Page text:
True Story felt like it missed the mark on a few occasions in its attempt at telling the story of Christian Longo and Michael Finkel, however, the story is compelling enough to carry it through and with the help of James Franco and Jonah Hill it was actually pretty entertaining. However, I struggled at times with the film making itself, as it appeared to tick all the boxes for it to be a great thriller but it just lacked substance and artistic finesse to push it into that category. At times I was reminded of the Denis Villeneuve film Prisoners which is a very atmospheric and gripping thriller about two children kidnapped from their family home on Thanksgiving, but Prisoners had a very unsettling undertone and a real sense of dread throughout, it was dark, gloomy and packed full of mystery and had that been the same in True Story I feel it would have had a bit more of an impact. Instead, I didn’t feel truly connected to either character, I just wanted to know the outcome of the story. Had the directer maybe bumped up its 1 hour, 39 minute run time to 2 hours, he could have delved into the characters a little more and really explored more psychological themes.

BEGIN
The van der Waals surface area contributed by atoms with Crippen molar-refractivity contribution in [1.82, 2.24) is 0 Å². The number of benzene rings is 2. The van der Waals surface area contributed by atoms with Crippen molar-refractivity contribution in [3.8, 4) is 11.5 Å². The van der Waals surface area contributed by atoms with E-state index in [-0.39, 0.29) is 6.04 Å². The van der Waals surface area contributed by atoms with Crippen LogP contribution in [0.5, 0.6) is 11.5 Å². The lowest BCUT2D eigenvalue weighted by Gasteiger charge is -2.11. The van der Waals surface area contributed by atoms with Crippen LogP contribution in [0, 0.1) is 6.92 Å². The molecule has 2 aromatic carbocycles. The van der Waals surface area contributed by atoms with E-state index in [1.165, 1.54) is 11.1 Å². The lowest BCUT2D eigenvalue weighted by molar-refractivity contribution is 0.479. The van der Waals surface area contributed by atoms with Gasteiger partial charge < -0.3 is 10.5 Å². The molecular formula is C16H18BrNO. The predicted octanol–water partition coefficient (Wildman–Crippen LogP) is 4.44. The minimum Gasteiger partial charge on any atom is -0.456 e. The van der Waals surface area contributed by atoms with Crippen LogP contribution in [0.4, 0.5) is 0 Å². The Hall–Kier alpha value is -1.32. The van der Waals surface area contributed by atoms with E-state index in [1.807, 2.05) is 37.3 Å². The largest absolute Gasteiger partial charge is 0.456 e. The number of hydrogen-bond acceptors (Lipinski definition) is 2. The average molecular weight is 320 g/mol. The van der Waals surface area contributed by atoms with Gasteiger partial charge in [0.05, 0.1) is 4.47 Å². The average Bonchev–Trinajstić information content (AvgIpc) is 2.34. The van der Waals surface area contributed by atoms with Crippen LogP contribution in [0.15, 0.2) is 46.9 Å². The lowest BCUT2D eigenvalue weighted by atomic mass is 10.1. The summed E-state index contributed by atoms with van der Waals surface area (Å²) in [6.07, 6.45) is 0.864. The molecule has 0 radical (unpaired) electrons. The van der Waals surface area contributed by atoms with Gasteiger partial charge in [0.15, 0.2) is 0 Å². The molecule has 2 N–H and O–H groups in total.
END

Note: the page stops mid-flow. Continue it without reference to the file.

Christian Longo murdered his wife and three children and hid the bodies in shallow waters off the Oregon coast. He fled to Mexico and attempted to live under the name Michael Finkel until he was discovered by the FBI and arrested. The real Michael Finkel, who recently was fired from his job at the New York Times, was informed of this identity theft and in his curiosity decided to meet with Longo and find out why he used his name. Having not read the actual book that Finkel published, on which this film is based, I am not sure how accurate the depictions in the film are. However, it would appear that Longo manipulated Finkel into believing that he had a much broader and more complex story to tell. He and Finkel made a deal that Longo will give him his story and Finkel will teach him how to write. Longo had apparently been a long-time admirer of Finkel’s work, which was why he chose his name when on the run in Mexico, he said he just wanted to know what it was like to be him. Longo got what he wanted from Finkel and in return he gave Finkel an extensive letter entitled “Wrong Turns” of all the times he had gone wrong in his life, his scribbles were accompanied by strange drawing and illustrations, seemingly an attempt to seem crazed. Finkel couldn’t get to the bottom of his story and every time he would ask the million dollar question “Did you do it?” Longo was incapable of answering.